Free Pardon Applications

One of the most common questions I receive from people with a criminal record in California is when will my criminal record be automatically cleared.  The short answer is generally never.   But this question is a bit more complex than it sounds because there are at least two records that are relevant.   The first is the court record and the second is criminal record summary stored at the California Department of Justice (DOJ).

The court can preserve its local copy of the record forever.   However, budget and storage space concerns create a natural incentive for courts to destroy or minimize the records over time.   Each court is free to set it’s own record storage policies as long as they conform to California law.   The two most relevant sections of law that govern a court ability to destroy records are California Government Code section 68152, which sets periods a court clerk must wait before destroying a record; and California Penal Code sections 13103 and 13125 which sets forth what information must be permanently archived or transmitted to the California Department of Justice for permanent storage.  Court’s polices regarding record storage ranges from some courts that never destroy to those who destroy local copies as soon as they are allowed to under the law.   And even after some courts destroy copies of the documents, they do preserve a summary of the case on an accessible index.  Some courts even make this index available to the public on a web site or sell it to criminal background check companies.

The Department of Justice is more cut and dry.  The DOJ is maintains criminal record information forever (for statistical purposes) and associate it with the person until the person reaches the age of 100 (for background check purposes).  See

So, there is a three paragraph answer to what seems like an easy question.

Short of waiting 100 years, a person may be eligible to seal their record pursuant to California Penal Code 851.8 if they can show they are factually innocent, expunge their conviction pursuant to Penal Code section 1203.4, and possibly avail themselves of other remedies if the record involves specified diversion cases or low level marijuana offenses.

Written by Mathew Higbee, Esq

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9 Responses Leave a comment

  1. John L says:

    I have called the court several times and have not ever gotten a straight answer. I am lucky if they just answer the phone. Thank you for this site.

  2. Ellie says:

    In 2006 I was told by a co-worker that a police report was made against me. I was never sent any information nor was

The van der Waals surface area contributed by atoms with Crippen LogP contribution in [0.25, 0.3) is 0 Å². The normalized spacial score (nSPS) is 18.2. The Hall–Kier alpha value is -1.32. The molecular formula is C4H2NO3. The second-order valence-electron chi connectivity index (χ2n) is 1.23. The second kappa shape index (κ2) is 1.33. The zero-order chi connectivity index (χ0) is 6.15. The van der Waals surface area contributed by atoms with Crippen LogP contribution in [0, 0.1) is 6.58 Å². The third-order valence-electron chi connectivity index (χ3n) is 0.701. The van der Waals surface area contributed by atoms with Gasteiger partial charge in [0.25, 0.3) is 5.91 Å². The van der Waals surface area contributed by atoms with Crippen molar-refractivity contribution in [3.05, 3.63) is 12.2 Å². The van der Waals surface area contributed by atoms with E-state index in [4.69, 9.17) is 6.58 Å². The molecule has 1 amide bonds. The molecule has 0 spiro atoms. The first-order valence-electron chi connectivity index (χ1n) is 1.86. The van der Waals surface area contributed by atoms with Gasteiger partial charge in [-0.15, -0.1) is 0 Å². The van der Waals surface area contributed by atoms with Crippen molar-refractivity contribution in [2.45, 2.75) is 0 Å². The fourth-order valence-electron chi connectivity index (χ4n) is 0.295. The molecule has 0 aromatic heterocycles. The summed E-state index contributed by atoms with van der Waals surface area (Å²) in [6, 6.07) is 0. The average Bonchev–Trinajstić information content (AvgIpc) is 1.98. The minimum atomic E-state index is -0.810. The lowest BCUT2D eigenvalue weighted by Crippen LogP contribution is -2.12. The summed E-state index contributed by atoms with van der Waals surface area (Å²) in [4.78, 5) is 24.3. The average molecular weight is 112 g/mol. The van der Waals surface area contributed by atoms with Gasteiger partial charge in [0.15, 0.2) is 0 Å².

a warrant made. I have not seen the report. My most recent
    employer released me from my job as a result of the report.
    How do I go about retrieving this report and since a report
    is all there is, how difficult would it be to have a report
    like this removed after five years now?

    • jay kay says:

      First of all, did you EVER sign a release of information/investigation for your work to even conduct a background on you? If not, take them to court.

  3. Ellie says:

    Thank you for continuing to look into this on my behalf.
    My question is: how does one qualify to have a record
    that has not materialized into to any formal charges
    removed from their record permanently?

  4. Stephanie S says:

    I’m a convicted felon no longer on probation. I applied for food stamps and was denied because my felony was for drug sales. I was told if my drug conviction was just for possession, there would be no problem. That doesn’nt sound right to me. A convicted murderer, arsonist,bank robber, or sex offender can easily get aid but I can’t because i sold drugs years ago to support my habit. I have numerous certificates and diplomas that tell my story of rehabilitation but to no avail. I think the law should be changed or modified

  5. Jen Burder says:

    Very helpful post, thanks!

  6. Jon says:

    \What ever happened to second chances? People should not be stigmatized for the rest of their life for a mistake.

    • Cindy says:

      I agree 100% with you but it depends on the situation, for instance someone who murdered someone or robbed a bank ect. ect. things like that shouldn’t be but lesser offences that can be called felonies should not be.

  7. Ralph Jacks says:

    10yrs ago I pleaded no contest to Lewd and Lucivious behavior.
    I have not had any other run ins with the law.
    I had a background ck on me as a volunteer and they denied me as I came back. I expected this but after 10 yrs.
    I have had several community awards and such. I work with many organizations from kids to adults.
    If I purge the record and I do not want to hide my mistake but forced too. Will this make a difference in future back round checks.
    I live in Calf. Never did any jail time, just probation and community service

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